Labour are polling ok because the Conservatives are truly appalling. But even then they lag the Tories in mid term against a government that barely exists. You should consider the possibility that your hero is the problem.
    A large section (Labour) are permanently dissatisfied, that didn't stop Labours vote rising.

    As for the electorate at large, people are partisan, look at America and how awful Trump is but he and the Republicans still have massive support like the Tories and May still retain support here. The constant negative media doesn't help, but it is something that thanks to the TV rules changes in election time. There is also more attention paid to policies where Labour polls well.

    Also people keep avoiding how you even replace all the votes lost by replacing Corbyn before you even go about getting more. At some point you have to consider that whilst he wouldn't be your first choice there is a reason why Corbyn keeps doing better than he should.
    Blind faith can’t be reasoned with.
    I think the first time I took that personally now I see you were warning me not to bother trying to argue my case to you by pointing out the things in its favour...
  • PulpstarPulpstar Posts: 52,473

    Jonathan said:

    Jonathan said:

    Jonathan said:

    Another year of May as PM? Given her skills at bringing the country together after another year with her as PM, her government will be governing a pile of rubble.

    Yet another Labour voter whose blind faith in support of Brown did leave the UK a pile of rubble.
    May makes Brown look like Churchill.
    I don't recall Churchill destroying the British economy and employees pensions in the process.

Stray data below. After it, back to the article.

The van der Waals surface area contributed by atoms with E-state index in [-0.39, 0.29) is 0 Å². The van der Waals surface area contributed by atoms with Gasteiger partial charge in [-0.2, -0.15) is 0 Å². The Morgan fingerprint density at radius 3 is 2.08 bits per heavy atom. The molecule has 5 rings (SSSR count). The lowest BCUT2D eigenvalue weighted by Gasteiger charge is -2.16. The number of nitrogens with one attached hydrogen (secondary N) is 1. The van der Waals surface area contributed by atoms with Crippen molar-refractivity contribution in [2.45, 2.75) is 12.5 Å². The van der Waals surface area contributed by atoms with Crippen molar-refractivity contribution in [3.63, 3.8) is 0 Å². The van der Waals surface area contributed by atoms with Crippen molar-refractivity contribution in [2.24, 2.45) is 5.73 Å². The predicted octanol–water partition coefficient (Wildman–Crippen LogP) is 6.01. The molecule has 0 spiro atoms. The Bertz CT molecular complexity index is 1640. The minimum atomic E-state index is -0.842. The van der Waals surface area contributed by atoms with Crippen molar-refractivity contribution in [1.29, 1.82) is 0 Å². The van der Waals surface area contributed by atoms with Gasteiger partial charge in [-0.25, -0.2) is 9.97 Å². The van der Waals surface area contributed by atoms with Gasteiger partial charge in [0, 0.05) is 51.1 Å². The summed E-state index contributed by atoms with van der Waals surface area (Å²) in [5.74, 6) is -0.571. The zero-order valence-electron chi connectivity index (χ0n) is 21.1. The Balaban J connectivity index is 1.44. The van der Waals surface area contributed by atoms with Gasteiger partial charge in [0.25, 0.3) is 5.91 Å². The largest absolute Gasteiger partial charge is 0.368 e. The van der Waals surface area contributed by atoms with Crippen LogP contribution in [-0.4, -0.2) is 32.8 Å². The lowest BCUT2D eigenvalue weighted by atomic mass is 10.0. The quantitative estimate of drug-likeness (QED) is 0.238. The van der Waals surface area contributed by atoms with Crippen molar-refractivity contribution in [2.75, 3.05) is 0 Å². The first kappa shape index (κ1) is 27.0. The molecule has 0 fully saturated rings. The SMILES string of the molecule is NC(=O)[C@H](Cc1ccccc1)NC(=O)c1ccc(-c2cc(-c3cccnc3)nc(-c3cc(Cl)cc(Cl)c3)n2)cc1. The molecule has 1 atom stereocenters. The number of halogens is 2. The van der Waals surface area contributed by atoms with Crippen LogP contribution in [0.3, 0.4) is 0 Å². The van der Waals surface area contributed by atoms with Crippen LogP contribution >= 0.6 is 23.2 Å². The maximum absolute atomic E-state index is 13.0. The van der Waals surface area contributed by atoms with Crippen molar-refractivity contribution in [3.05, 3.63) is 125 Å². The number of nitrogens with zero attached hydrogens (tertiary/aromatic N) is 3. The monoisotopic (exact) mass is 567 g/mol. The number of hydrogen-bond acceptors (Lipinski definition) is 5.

Don’t recall Brown doing that either. Bu let’s not reminisce about the good times. I feel sorry for you guys I really do. Hug the Maybot close, she’s the best you have. In return, share a tear for us lot stuck with Jeremy.
    You think Brown's destruction of the economy "the good times". You are as blind as the Jezziah.

    Ol' Broon didn't 'destroy the economy' !
  • I do hope you are wrong. Cox was quoted as saying she’ll be gone by April. I hope he is right. May is a disaster and has been since she called the snap election. She has achieved nothing in office.

    Mogg might have made a total pratt of himself recently but the Tories need someone with a lot more charisma than May and someone with a much broader policy horizon than Brexit, important though Brexit is. The Tories also need someone who is not a control freak in charge. A new leader would get rid of all the dead wood like Grayling, Smith, Clark, Hunt, etc

    I suppose it’s all going to come down to whether she gets her deal. If she loses that, she’ll lose the subsequent VONC. If she wins she has a chance of surviving. Personally, I hope her deal gets well beaten. It’s a terrible deal.
  • JonathanJonathan Posts: 11,896
    edited December 2018


    In the meantime 2019 looks set to be a very busy political year. The fact of Jeremy Corbyn’s appalling unpopularity with the bulk of the population may well have consequences in the political decision-making process all by itself.
    He's the most popular Labour figure and one

    It doesn't matter if the entire Conservative and UKIP vote doesn't like him, or if half the Lib Dems can't stand him. The only thing that matter in terms him leading Labour being a plus or a negative is getting more people to vote Labour and on that count he has been successful and there is no evidence to suggest somebody else (note: Theresa May would not get as many votes as Labour leader) would do as well let alone better.
    27% are satisfied with his performance. 40% of Labour supporters are dissatisfied with his performance. These are terrible figures however you slice them.

    Labour are polling ok because the Conservatives are truly appalling. But even then they lag the Tories in mid term against a government that barely exists. You should consider the possibility that your hero is the problem.